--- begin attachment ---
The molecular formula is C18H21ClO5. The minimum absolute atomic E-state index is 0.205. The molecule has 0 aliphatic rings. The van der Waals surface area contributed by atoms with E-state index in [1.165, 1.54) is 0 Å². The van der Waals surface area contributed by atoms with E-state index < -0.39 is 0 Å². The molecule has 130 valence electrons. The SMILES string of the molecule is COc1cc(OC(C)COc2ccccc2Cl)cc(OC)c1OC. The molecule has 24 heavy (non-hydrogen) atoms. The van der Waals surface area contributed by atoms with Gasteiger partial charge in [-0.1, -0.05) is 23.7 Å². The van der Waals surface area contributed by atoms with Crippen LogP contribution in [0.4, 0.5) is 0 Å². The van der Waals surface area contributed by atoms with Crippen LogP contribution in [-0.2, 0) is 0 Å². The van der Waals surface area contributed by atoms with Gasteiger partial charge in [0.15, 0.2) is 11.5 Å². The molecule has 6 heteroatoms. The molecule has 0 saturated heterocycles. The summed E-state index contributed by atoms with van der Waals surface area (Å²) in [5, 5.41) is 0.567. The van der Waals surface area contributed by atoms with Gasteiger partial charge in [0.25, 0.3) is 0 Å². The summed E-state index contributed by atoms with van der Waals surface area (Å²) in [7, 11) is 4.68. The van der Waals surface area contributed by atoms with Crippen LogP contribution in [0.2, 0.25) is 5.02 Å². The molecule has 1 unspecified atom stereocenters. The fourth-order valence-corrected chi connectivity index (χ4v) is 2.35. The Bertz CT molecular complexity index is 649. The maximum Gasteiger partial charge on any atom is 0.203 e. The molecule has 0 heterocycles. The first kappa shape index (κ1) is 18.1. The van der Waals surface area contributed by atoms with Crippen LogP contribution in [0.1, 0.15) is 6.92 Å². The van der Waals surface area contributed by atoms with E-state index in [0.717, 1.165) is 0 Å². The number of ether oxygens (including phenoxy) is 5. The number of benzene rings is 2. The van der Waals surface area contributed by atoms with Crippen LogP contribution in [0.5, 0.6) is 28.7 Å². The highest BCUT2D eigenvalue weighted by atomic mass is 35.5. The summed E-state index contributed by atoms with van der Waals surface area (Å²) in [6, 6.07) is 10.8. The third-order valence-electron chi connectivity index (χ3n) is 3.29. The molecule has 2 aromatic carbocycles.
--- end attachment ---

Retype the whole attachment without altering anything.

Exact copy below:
The molecular formula is C18H21ClO5. The minimum absolute atomic E-state index is 0.205. The molecule has 0 aliphatic rings. The van der Waals surface area contributed by atoms with E-state index in [1.165, 1.54) is 0 Å². The van der Waals surface area contributed by atoms with E-state index < -0.39 is 0 Å². The molecule has 130 valence electrons. The SMILES string of the molecule is COc1cc(OC(C)COc2ccccc2Cl)cc(OC)c1OC. The molecule has 24 heavy (non-hydrogen) atoms. The van der Waals surface area contributed by atoms with Gasteiger partial charge in [-0.1, -0.05) is 23.7 Å². The van der Waals surface area contributed by atoms with Crippen LogP contribution in [0.4, 0.5) is 0 Å². The van der Waals surface area contributed by atoms with Crippen LogP contribution in [-0.2, 0) is 0 Å². The van der Waals surface area contributed by atoms with Gasteiger partial charge in [0.15, 0.2) is 11.5 Å². The molecule has 6 heteroatoms. The molecule has 0 saturated heterocycles. The summed E-state index contributed by atoms with van der Waals surface area (Å²) in [5, 5.41) is 0.567. The van der Waals surface area contributed by atoms with Gasteiger partial charge in [0.25, 0.3) is 0 Å². The summed E-state index contributed by atoms with van der Waals surface area (Å²) in [7, 11) is 4.68. The van der Waals surface area contributed by atoms with Crippen LogP contribution in [0.2, 0.25) is 5.02 Å². The molecule has 1 unspecified atom stereocenters. The fourth-order valence-corrected chi connectivity index (χ4v) is 2.35. The Bertz CT molecular complexity index is 649. The maximum Gasteiger partial charge on any atom is 0.203 e. The molecule has 0 heterocycles. The first kappa shape index (κ1) is 18.1. The van der Waals surface area contributed by atoms with Crippen LogP contribution in [0.1, 0.15) is 6.92 Å². The van der Waals surface area contributed by atoms with E-state index in [0.717, 1.165) is 0 Å². The number of ether oxygens (including phenoxy) is 5. The number of benzene rings is 2. The van der Waals surface area contributed by atoms with Crippen LogP contribution in [0.5, 0.6) is 28.7 Å². The highest BCUT2D eigenvalue weighted by atomic mass is 35.5. The summed E-state index contributed by atoms with van der Waals surface area (Å²) in [6, 6.07) is 10.8. The third-order valence-electron chi connectivity index (χ3n) is 3.29. The molecule has 2 aromatic carbocycles.